John married Devorguille of Galloway in 1233. Devorguille (daughter of Alan fitz Roland and Margaret of Huntingdon) died on 28 Jan 1290; was buried in Sweet Heart Abbey, Galloway, Scotland. [Group Sheet] [Family Chart]


  4. 7.  Devorguille of Galloway (daughter of Alan fitz Roland and Margaret of Huntingdon); died on 28 Jan 1290; was buried in Sweet Heart Abbey, Galloway, Scotland.
    Children:
    1. Eleanor de Balliol
    2. 3. Cecily de Balliol died before 1273.


Generation: 4

  1. 8.  Hubert de Burgh was born about 1170 (son of Walter de Burgh and Alice); died in 1243; was buried in Black Friars, Holborn, London, England.

    Other Events:

    • Alternate death: Bef 5 May 1243, Banstead, Surrey, England
    • Alternate death: 12 May 1243

    Notes:

    Earl of Kent. Chief justiciar of England and Ireland. "[H]as been wrongly said to have been the son of a brother of William fitz Aldhelm, steward of Henry II. It is possible, though doubtful, that his father was the Walter whose daughter Adelina, with her son William, owed 40 marks in the pipe roll of 26 Henry II (1179/80) for recognition of their right to a knight's fee at Burgh, Norfolk. His mother's name was Alice, for in his grant (c.1230) of the advowson of the church of Oulton to the prior of Walsingham, Hubert stated that the gift was 'for the soul of my mother Alice who rests in the church at Walsingham' (BL, Cotton MS Nero E.vii, fol. 91). His elder brother was William de Burgh (d. 1206) who, in 1185, accompanied the king's youngest son, John, to Ireland, where he eventually became lord of Connacht; William's son would later refer to Hubert as uncle." [Oxford Dictionary of National Biography]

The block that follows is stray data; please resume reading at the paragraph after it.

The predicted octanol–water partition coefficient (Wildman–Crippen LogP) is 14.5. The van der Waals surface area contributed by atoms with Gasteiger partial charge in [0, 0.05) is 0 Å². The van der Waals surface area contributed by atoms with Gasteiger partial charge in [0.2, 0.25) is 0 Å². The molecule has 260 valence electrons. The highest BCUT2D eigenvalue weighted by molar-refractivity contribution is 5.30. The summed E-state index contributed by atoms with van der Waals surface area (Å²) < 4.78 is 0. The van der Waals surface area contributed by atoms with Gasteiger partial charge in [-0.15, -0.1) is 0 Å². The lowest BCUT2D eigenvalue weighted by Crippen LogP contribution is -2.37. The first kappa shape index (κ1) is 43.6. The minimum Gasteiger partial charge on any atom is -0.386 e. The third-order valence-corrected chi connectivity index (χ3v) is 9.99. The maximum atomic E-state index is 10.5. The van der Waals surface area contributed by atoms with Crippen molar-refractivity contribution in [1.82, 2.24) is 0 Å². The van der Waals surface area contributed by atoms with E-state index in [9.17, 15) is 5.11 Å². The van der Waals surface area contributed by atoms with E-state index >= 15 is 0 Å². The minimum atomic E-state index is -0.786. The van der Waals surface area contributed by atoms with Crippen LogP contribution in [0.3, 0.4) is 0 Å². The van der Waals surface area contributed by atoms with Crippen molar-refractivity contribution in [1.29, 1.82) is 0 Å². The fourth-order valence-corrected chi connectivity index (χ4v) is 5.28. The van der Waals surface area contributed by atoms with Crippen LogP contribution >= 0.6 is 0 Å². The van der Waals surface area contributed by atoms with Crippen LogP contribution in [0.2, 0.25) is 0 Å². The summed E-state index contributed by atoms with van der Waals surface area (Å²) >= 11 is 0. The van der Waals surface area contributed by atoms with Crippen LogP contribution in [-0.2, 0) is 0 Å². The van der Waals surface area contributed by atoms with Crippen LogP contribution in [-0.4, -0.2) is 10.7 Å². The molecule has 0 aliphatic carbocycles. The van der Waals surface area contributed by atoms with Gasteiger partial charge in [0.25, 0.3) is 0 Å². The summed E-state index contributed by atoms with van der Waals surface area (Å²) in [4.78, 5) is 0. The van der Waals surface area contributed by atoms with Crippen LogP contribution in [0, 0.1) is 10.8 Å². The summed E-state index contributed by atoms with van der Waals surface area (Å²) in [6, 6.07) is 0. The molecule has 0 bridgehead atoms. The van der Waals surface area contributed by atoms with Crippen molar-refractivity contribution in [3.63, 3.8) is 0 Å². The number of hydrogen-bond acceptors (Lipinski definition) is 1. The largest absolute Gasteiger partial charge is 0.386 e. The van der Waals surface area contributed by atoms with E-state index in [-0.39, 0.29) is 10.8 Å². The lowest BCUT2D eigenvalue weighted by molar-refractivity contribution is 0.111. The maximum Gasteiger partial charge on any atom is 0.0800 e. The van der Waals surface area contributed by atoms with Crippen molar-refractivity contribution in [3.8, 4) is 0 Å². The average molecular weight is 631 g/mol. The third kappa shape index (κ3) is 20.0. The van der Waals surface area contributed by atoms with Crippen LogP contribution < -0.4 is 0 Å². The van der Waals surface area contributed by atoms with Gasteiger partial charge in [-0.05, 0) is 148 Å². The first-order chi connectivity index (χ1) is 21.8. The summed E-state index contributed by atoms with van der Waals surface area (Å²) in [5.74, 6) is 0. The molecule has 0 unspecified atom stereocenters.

Before his fall, one of the most powerful men in England in the reigns of both John and his successor Henry III. During the childhood of the latter, De Burgh was for a time regent in all but name.

    Hubert married Beatrix de Warenne after 1208. Beatrix (daughter of William de Warenne and Beatrix de Pierrepont) was born in in of Wormegay, Norfolk, England; died before 12 Dec 1214. [Group Sheet] [Family Chart]


  2. 9.  Beatrix de Warenne was born in in of Wormegay, Norfolk, England (daughter of William de Warenne and Beatrix de Pierrepont); died before 12 Dec 1214.
    Children:
    1. 4. John de Burgh was born in 1210 in of Burgh, Norfolk, England; died before 7 Jan 1275.

  3. 10.  William de Lanvallay was born in in of Walkern, Hertfordshire, England (son of William de Lanvallay and Hawise de Buckland); died before 3 Oct 1217; was buried in St. John's Abbey, Colchester, Essex, England.

    Notes:

    Constable of Colchester castle. Magna Carta surety.

    William married Maud Pecche. Maud (daughter of Gilbert Pecche and Alice fitz Walter) died before 1233; was buried in St. John's Abbey, Colchester, Essex, England. [Group Sheet] [Family Chart]


  4. 11.  Maud Pecche (daughter of Gilbert Pecche and Alice fitz Walter); died before 1233; was buried in St. John's Abbey, Colchester, Essex, England.
    Children:
    1. 5. Hawise de Lanvallay died in 1249; was buried in St. John's Abbey, Colchester, Essex, England.

  5. 12.  Hugh de Balliol was born in in of Barnard Castle, Durham, England (son of Eustace de Balliol); died after 1217.

    Other Events:

    • Alternate death: 1228

    Notes: